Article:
"... While largescale taxonomies – especially for web pages – have been in existence for some time, approaches to automatically classify documents into these taxonomies have met with limited success compared to the more general progress made in text classification. We argue that this stems from three ca ..."
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Cited by 27 (0 self)
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While largescale taxonomies – especially for web pages – have been in existence for some time, approaches to automatically classify documents into these taxonomies have met with limited success compared to the more general progress made in text classification. We argue that this stems from three causes: increasing sparsity of training data at deeper nodes in the taxonomy, error propagation where a mistake made high in the hierarchy cannot be recovered, and increasingly complex decision surfaces in higher nodes in the hierarchy. While prior research has focused on the first problem, we introduce methods that target the latter two problems – first by biasing the training distribution to reduce error propagation and second by propagating up “firstguess” expert information in a bottomup manner before making a refined top down choice. Finally, we present an empirical study demonstrating that the suggested changes lead to 1030 % improvements in F1 scores versus an accepted competitive baseline, hierarchical SVMs.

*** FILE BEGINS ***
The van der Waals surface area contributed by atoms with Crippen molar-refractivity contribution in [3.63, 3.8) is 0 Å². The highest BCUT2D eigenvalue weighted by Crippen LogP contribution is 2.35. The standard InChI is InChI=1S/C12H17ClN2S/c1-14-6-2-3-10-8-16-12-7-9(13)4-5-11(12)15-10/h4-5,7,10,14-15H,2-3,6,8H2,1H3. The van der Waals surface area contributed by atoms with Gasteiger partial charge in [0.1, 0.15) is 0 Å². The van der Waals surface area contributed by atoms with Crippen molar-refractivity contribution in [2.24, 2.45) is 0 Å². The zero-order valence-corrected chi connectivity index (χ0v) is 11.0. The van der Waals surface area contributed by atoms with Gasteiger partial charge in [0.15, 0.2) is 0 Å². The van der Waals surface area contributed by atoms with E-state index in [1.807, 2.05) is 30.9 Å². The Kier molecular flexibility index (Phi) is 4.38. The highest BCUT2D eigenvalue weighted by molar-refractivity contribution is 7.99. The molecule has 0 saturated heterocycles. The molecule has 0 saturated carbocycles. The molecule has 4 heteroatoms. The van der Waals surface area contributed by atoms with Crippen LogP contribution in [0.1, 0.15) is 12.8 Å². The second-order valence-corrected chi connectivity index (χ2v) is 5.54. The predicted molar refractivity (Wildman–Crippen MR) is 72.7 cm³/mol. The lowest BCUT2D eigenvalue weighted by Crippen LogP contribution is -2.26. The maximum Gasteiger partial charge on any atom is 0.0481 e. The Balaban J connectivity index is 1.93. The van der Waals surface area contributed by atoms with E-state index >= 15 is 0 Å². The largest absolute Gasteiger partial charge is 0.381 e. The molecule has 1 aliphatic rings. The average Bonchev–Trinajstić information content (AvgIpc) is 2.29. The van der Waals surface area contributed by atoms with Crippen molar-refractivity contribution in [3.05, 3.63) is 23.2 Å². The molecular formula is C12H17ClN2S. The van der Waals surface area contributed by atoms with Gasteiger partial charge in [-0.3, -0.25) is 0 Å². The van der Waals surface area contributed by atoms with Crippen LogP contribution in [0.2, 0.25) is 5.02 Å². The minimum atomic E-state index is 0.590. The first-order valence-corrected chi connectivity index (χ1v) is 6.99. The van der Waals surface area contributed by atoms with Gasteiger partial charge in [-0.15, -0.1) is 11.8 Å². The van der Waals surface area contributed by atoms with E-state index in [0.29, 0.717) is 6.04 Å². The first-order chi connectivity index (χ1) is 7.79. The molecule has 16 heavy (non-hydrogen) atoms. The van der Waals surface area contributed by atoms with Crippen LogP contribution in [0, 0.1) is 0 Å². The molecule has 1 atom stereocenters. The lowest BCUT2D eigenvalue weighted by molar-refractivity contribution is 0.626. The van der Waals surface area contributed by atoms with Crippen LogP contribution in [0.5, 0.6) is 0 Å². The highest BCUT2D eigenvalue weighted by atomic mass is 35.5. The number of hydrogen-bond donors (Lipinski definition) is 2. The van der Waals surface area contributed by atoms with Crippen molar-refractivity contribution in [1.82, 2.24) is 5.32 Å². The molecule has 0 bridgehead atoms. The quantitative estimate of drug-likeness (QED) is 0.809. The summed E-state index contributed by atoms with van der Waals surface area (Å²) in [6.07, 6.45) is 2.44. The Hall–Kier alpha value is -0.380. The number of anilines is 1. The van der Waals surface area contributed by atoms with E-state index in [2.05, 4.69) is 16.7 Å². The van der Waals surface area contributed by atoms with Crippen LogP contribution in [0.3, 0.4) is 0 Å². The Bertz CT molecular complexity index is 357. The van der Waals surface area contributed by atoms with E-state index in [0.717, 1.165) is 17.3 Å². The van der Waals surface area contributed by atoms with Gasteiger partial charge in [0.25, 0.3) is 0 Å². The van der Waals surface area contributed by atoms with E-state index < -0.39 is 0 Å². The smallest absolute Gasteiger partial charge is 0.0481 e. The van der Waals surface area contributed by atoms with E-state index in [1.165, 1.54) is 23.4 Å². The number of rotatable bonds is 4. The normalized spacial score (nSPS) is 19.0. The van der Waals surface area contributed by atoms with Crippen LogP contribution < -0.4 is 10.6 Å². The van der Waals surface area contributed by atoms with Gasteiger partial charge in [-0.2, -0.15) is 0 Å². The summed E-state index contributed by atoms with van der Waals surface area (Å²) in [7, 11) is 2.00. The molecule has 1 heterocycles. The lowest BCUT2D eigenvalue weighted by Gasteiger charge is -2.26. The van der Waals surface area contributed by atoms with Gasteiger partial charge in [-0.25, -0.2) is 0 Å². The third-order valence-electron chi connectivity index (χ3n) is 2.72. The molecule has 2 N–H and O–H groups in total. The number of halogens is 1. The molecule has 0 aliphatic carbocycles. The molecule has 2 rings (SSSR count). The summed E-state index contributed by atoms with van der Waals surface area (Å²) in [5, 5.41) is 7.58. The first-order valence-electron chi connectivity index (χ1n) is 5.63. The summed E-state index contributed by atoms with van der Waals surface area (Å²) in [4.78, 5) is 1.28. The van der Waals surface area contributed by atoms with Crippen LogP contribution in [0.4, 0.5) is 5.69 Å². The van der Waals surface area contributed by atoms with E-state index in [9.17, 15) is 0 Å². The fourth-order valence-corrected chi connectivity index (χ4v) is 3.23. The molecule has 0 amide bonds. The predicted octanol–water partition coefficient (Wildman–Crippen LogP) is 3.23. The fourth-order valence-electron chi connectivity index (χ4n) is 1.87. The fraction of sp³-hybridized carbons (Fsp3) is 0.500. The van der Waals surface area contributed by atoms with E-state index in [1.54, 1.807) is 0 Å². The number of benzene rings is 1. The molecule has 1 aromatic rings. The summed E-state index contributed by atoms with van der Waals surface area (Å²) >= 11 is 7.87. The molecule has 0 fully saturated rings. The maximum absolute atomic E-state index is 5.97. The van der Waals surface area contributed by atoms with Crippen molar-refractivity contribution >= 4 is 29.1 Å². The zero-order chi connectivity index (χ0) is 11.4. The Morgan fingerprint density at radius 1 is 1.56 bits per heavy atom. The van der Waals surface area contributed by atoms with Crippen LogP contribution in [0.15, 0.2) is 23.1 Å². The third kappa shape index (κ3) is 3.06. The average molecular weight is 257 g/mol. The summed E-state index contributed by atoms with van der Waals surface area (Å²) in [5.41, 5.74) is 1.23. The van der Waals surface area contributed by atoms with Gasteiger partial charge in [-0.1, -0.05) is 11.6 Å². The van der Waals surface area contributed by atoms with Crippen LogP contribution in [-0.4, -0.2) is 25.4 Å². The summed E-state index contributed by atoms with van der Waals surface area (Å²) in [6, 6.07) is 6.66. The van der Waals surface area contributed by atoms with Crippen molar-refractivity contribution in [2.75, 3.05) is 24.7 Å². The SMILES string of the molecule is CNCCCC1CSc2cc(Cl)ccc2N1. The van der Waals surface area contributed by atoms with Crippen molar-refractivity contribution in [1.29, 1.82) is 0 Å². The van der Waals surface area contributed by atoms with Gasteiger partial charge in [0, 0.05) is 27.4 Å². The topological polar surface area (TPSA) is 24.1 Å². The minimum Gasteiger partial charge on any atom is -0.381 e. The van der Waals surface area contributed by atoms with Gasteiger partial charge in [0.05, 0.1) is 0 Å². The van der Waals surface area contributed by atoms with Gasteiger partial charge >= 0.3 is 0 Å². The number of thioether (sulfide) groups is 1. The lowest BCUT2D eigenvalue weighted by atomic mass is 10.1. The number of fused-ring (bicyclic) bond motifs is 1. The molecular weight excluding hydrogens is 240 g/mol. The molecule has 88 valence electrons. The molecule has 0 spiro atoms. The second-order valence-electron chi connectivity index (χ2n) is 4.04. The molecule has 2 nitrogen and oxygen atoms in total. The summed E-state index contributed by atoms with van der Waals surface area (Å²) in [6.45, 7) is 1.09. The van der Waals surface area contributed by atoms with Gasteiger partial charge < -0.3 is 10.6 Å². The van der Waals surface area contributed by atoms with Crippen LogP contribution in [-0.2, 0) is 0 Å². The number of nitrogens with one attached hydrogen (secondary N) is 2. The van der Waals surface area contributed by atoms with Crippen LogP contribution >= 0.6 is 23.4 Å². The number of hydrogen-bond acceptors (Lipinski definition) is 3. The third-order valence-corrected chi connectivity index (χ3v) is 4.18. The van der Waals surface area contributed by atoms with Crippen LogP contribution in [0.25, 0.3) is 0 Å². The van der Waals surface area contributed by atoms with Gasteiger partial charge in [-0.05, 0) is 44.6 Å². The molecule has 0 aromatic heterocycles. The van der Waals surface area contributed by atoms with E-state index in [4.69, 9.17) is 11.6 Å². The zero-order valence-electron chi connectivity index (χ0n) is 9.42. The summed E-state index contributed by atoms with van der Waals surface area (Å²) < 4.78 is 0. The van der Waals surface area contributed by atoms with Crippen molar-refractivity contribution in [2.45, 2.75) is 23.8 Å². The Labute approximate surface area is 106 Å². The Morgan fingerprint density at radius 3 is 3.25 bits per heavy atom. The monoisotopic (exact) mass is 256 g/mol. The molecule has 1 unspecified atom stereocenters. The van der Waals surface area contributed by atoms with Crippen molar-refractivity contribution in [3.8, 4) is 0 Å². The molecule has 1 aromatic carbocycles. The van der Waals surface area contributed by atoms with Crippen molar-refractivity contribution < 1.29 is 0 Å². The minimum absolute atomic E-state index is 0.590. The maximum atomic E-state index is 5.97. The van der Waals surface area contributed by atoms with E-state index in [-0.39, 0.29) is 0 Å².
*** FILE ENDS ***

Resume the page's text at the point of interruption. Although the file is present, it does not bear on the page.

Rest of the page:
Large Scale MaxMargin MultiLabel Classification with Priors
"... We propose a maxmargin formulation for the multilabel classification problem where the goal is to tag a data point with a set of prespecified labels. Given a set of L labels, a data point can be tagged with any of the 2 L possible subsets. The main challenge therefore lies in optimising over this ..."
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Cited by 21 (2 self)